The installation of FLM is only 64MB, almost 1$ per byte. None of this is adding up to value for me yet. Let’s look at what FLM actually does for us. We already know what Analyzer and QoS brings to the table, the mystery is this new tool that we have to pay so much for.

FLM is a command line tool for windows. Here is how it works.
1. You download a nar file from your array.
2. You run fastlunmigrator.exe lunanalyze narfile.nar
3. You open a csv file and type in destination raid groups for the luns that are recommended to move.
4. You run fastlunmigrator.exe lunassist -h ipaddr -user adminuser -password adminpass -scope 0 -file narfileout.csv
5. You wait for the lun to migrate to the destination raid group. You can check status with fastlunmigrator.exe -status -h ipaddr -user adminuser -password adminpass -scope 0
6. Once it says complete for step 5 above, you are done.

Now what actually happened in step 1. Well you used analyzer to get the nar file if you did not own analyzer you would get a naz file. In step 2 the FLM product looked for luns with over 70% utilization or an average busy queue length of greater than 5 or a response time over 30 ms. If it finds one then it reports in the csv that it needs to move to faster disk type. In step 3 you MANUALLY choose raid groups and type them into the csv so that FLM knows where to move the source lun to. In step 4 FLM is creating a new lun of the proper size in the destination raid group, this is the destination lun. It then does a lun migration to this lun from the source lun. Step 5 is just a textual report of migration summary.

Now all of this can simply be scripted. Many shops may already even have this scripted. This Fast LUN Migrator tool should be free. The real power is analyzer. It is the one that is providing all of the data. Everything else can be done in Clariion manually. In fact you would likely do lun migrations one at a time anyways. Could you imagine if NaviCLI was a paid for product?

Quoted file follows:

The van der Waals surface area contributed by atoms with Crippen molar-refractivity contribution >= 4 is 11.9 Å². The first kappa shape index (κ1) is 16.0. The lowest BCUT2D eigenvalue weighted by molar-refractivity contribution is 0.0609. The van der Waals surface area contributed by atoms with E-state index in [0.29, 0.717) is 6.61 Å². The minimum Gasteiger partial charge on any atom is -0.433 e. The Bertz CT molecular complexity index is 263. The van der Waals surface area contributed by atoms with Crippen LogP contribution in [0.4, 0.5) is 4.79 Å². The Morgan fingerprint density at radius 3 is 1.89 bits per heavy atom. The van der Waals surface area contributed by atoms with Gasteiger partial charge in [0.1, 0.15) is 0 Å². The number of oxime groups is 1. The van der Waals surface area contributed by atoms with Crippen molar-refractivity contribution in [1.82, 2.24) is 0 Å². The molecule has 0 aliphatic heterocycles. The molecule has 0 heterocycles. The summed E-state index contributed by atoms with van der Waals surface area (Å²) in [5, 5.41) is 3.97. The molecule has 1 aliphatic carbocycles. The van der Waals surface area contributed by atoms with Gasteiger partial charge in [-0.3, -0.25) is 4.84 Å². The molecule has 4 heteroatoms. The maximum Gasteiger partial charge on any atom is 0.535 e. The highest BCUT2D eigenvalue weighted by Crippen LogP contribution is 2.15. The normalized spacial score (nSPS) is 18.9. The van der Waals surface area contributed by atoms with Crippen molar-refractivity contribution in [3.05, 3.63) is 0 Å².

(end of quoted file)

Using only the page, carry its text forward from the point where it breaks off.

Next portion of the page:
Now EMC has announced that F.A.S.T. v2 is coming out. This is sub lun tiering and sounds very interesting. There are some articles on the internet that mention EMC may be behind the curve here since some of their competition already have very similar features. F.A.S.T v2 and Flash Cache will be two emerging paid for features for Clariion to keep an eye on. Oh did I mention F.A.S.T. v2 is not an upgrade to F.A.S.T. in the sense you get it with your maintenance. No, F.A.S.T. v2 is a PAID for in addition to F.A.S.T. v1. They are going to hit you twice, that’s right folks.

You have made a mistake here in charging for Fast LUN Migrator. This product should be free. I wasn’t overly surprised you charged for it at first because I thought it did more. At first I thought it would be sub $10,000. To find it is almost 6 times that list price is shocking. I keep looking for what you think is worth so much and I do plan to investigate more. Charge for F.A.S.T. v2 not v1.

May 3

I have been working on implementing this solution from Cisco. At first I was a little skeptical that Cisco made a good choice entering the server world. Cisco has done an excellent job in the network world. This appears to have carried over to the server world.

I’m curiously considering referring to Cisco as a data center company not a networking company.

I really do like the VCE combination. I’ve been running VMware and EMC in my data center for 5 years. After spending many weeks researching Cisco UCS and their competition I’m happy to add Cisco to the mix. So far everything they have designed into the solution makes perfect sense. The palo adapter has been the solution to many problems I have white boarded. The further I get into UCS the more I like it.